Am I now trying to win the approval of men, or of God? Or am I trying to please men? If I were still trying to please men, I would not be a servant of Christ.
For am I now seeking the favor of men, or of God? Or am I striving to please men? If I were still trying to please men, I would not be a bond-servant of Christ.
Obviously, I’m not trying to be a people pleaser! No, I am trying to please God. If I were still trying to please people, I would not be Christ’s servant.
Do you think I speak this strongly in order to manipulate crowds? Or curry favor with God? Or get popular applause? If my goal was popularity, I wouldn't bother being Christ's slave.
Am I now using arguments to men, or God? or is it my desire to give men pleasure? if I was still pleasing men, I would not be a servant of Christ.
Am I now seeking human approval, or God’s approval? Or am I trying to please people? If I were still pleasing people, I would not be a servant of Christ.
For do I now persuade men, or God? Or do I seek to please men? For if I still pleased men, I would not be a bondservant of Christ.
|NET © [draft] ITL|
|NET © Notes||
1 tn Grk “of men”; but here ἀνθρώπους (anqrwpou") is used in a generic sense of both men and women.
2 tn Grk “men”; but here ἀνθρώποις (anqrwpoi") is used in a generic sense of both men and women.
3 tn The imperfect verb has been translated conatively (ExSyn 550).
4 tn Grk “men”; but here ἀνθρώποις (anqrwpoi") is used in a generic sense of both men and women.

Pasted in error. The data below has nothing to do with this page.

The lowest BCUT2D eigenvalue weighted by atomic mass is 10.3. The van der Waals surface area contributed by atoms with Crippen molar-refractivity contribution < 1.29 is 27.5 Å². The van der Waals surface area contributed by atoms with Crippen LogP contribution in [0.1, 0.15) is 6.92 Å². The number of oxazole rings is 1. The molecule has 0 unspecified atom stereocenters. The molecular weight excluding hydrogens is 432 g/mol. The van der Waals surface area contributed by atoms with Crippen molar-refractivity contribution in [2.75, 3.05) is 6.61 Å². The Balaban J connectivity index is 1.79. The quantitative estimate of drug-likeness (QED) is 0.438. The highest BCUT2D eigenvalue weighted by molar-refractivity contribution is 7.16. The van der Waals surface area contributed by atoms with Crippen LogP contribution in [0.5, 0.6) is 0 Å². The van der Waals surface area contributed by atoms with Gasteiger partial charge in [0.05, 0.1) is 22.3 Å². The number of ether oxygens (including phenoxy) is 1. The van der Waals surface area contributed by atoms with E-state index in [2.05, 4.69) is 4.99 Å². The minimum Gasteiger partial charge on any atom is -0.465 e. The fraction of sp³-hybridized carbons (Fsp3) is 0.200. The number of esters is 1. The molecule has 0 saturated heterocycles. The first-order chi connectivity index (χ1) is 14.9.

5 tn Traditionally, “servant” or “bondservant.” Though δοῦλος (doulos) is normally translated “servant,” the word does not bear the connotation of a free individual serving another. BDAG notes that “‘servant’ for ‘slave’ is largely confined to Biblical transl. and early American times…in normal usage at the present time the two words are carefully distinguished” (BDAG 260 s.v.). The most accurate translation is “bondservant” (sometimes found in the ASV for δοῦλος), in that it often indicates one who sells himself into slavery to another. But as this is archaic, few today understand its force.
sn Undoubtedly the background for the concept of being the Lord’s slave or servant is to be found in the Old Testament scriptures. For a Jew this concept did not connote drudgery, but honor and privilege. It was used of national Israel at times (Isa 43:10), but was especially associated with famous OT personalities, including such great men as Moses (Josh 14:7), David (Ps 89:3; cf. 2 Sam 7:5, 8) and Elijah (2 Kgs 10:10); all these men were “servants (or slaves) of the Lord.”